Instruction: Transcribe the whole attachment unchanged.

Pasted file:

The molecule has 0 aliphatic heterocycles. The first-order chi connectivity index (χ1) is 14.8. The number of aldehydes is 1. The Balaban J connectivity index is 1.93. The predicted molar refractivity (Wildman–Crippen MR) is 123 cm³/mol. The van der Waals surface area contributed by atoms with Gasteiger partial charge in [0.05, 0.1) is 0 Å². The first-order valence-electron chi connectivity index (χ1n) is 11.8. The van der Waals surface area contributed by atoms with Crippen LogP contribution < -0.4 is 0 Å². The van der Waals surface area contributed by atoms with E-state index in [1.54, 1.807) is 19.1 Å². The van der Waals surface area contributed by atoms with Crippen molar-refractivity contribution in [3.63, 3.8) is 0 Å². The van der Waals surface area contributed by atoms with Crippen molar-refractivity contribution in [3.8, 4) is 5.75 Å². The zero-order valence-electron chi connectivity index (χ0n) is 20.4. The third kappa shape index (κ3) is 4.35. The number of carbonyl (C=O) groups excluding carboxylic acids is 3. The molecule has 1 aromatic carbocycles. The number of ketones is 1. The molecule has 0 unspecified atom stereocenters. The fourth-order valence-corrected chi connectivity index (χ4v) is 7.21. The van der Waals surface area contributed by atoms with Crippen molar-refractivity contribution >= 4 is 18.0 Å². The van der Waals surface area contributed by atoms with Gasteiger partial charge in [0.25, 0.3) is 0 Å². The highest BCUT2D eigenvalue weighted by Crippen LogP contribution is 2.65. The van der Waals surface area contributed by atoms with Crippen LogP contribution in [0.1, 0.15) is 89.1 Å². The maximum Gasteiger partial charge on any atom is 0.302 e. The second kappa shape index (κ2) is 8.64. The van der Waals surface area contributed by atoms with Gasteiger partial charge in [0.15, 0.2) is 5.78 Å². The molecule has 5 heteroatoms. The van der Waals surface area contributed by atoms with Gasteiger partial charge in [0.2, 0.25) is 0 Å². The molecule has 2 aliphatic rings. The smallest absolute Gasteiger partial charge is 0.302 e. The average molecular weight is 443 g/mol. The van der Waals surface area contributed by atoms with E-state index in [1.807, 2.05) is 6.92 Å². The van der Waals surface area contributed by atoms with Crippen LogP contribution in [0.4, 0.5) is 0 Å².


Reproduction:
The molecule has 0 aliphatic heterocycles. The first-order chi connectivity index (χ1) is 14.8. The number of aldehydes is 1. The Balaban J connectivity index is 1.93. The predicted molar refractivity (Wildman–Crippen MR) is 123 cm³/mol. The van der Waals surface area contributed by atoms with Gasteiger partial charge in [0.05, 0.1) is 0 Å². The first-order valence-electron chi connectivity index (χ1n) is 11.8. The van der Waals surface area contributed by atoms with Crippen LogP contribution < -0.4 is 0 Å². The van der Waals surface area contributed by atoms with E-state index in [1.54, 1.807) is 19.1 Å². The van der Waals surface area contributed by atoms with Crippen molar-refractivity contribution in [3.63, 3.8) is 0 Å². The van der Waals surface area contributed by atoms with Crippen molar-refractivity contribution in [3.8, 4) is 5.75 Å². The zero-order valence-electron chi connectivity index (χ0n) is 20.4. The third kappa shape index (κ3) is 4.35. The number of carbonyl (C=O) groups excluding carboxylic acids is 3. The molecule has 1 aromatic carbocycles. The number of ketones is 1. The molecule has 0 unspecified atom stereocenters. The fourth-order valence-corrected chi connectivity index (χ4v) is 7.21. The van der Waals surface area contributed by atoms with Crippen molar-refractivity contribution >= 4 is 18.0 Å². The van der Waals surface area contributed by atoms with Gasteiger partial charge in [0.25, 0.3) is 0 Å². The highest BCUT2D eigenvalue weighted by Crippen LogP contribution is 2.65. The van der Waals surface area contributed by atoms with Crippen LogP contribution in [0.1, 0.15) is 89.1 Å². The maximum Gasteiger partial charge on any atom is 0.302 e. The second kappa shape index (κ2) is 8.64. The van der Waals surface area contributed by atoms with Gasteiger partial charge in [0.15, 0.2) is 5.78 Å². The molecule has 5 heteroatoms. The van der Waals surface area contributed by atoms with Gasteiger partial charge in [0.2, 0.25) is 0 Å². The molecule has 2 aliphatic rings. The smallest absolute Gasteiger partial charge is 0.302 e. The average molecular weight is 443 g/mol. The van der Waals surface area contributed by atoms with E-state index in [1.807, 2.05) is 6.92 Å². The van der Waals surface area contributed by atoms with Crippen LogP contribution in [0.4, 0.5) is 0 Å².